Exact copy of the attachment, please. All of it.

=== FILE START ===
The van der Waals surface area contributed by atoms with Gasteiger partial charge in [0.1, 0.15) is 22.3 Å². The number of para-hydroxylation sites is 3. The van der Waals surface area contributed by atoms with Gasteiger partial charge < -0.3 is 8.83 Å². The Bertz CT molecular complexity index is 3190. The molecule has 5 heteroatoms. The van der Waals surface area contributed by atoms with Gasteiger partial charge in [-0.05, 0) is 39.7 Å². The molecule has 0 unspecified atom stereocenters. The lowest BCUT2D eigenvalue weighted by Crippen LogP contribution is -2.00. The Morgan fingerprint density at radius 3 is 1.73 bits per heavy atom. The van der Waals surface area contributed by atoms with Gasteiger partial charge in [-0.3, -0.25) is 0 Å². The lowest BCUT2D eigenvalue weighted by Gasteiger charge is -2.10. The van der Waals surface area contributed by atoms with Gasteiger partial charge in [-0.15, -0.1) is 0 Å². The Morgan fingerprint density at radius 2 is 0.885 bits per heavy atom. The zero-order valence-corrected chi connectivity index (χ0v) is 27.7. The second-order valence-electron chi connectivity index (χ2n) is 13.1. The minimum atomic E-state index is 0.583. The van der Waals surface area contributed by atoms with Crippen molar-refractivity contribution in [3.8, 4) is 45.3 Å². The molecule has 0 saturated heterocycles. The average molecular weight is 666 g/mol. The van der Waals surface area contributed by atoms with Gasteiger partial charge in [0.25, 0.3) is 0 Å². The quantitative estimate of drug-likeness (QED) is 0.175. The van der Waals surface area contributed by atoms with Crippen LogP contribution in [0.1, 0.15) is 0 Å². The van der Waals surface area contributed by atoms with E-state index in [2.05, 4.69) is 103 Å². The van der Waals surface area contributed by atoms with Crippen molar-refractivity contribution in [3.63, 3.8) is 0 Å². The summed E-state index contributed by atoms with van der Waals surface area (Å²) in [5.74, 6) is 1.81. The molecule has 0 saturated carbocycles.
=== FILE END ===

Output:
The van der Waals surface area contributed by atoms with Gasteiger partial charge in [0.1, 0.15) is 22.3 Å². The number of para-hydroxylation sites is 3. The van der Waals surface area contributed by atoms with Gasteiger partial charge < -0.3 is 8.83 Å². The Bertz CT molecular complexity index is 3190. The molecule has 5 heteroatoms. The van der Waals surface area contributed by atoms with Gasteiger partial charge in [-0.05, 0) is 39.7 Å². The molecule has 0 unspecified atom stereocenters. The lowest BCUT2D eigenvalue weighted by Crippen LogP contribution is -2.00. The Morgan fingerprint density at radius 3 is 1.73 bits per heavy atom. The van der Waals surface area contributed by atoms with Gasteiger partial charge in [-0.3, -0.25) is 0 Å². The lowest BCUT2D eigenvalue weighted by Gasteiger charge is -2.10. The van der Waals surface area contributed by atoms with Gasteiger partial charge in [-0.15, -0.1) is 0 Å². The Morgan fingerprint density at radius 2 is 0.885 bits per heavy atom. The zero-order valence-corrected chi connectivity index (χ0v) is 27.7. The second-order valence-electron chi connectivity index (χ2n) is 13.1. The minimum atomic E-state index is 0.583. The van der Waals surface area contributed by atoms with Crippen molar-refractivity contribution in [3.8, 4) is 45.3 Å². The molecule has 0 saturated heterocycles. The average molecular weight is 666 g/mol. The van der Waals surface area contributed by atoms with Gasteiger partial charge in [0.25, 0.3) is 0 Å². The quantitative estimate of drug-likeness (QED) is 0.175. The van der Waals surface area contributed by atoms with Crippen LogP contribution in [0.1, 0.15) is 0 Å². The van der Waals surface area contributed by atoms with E-state index in [2.05, 4.69) is 103 Å². The van der Waals surface area contributed by atoms with Crippen molar-refractivity contribution in [3.63, 3.8) is 0 Å². The summed E-state index contributed by atoms with van der Waals surface area (Å²) in [5.74, 6) is 1.81. The molecule has 0 saturated carbocycles.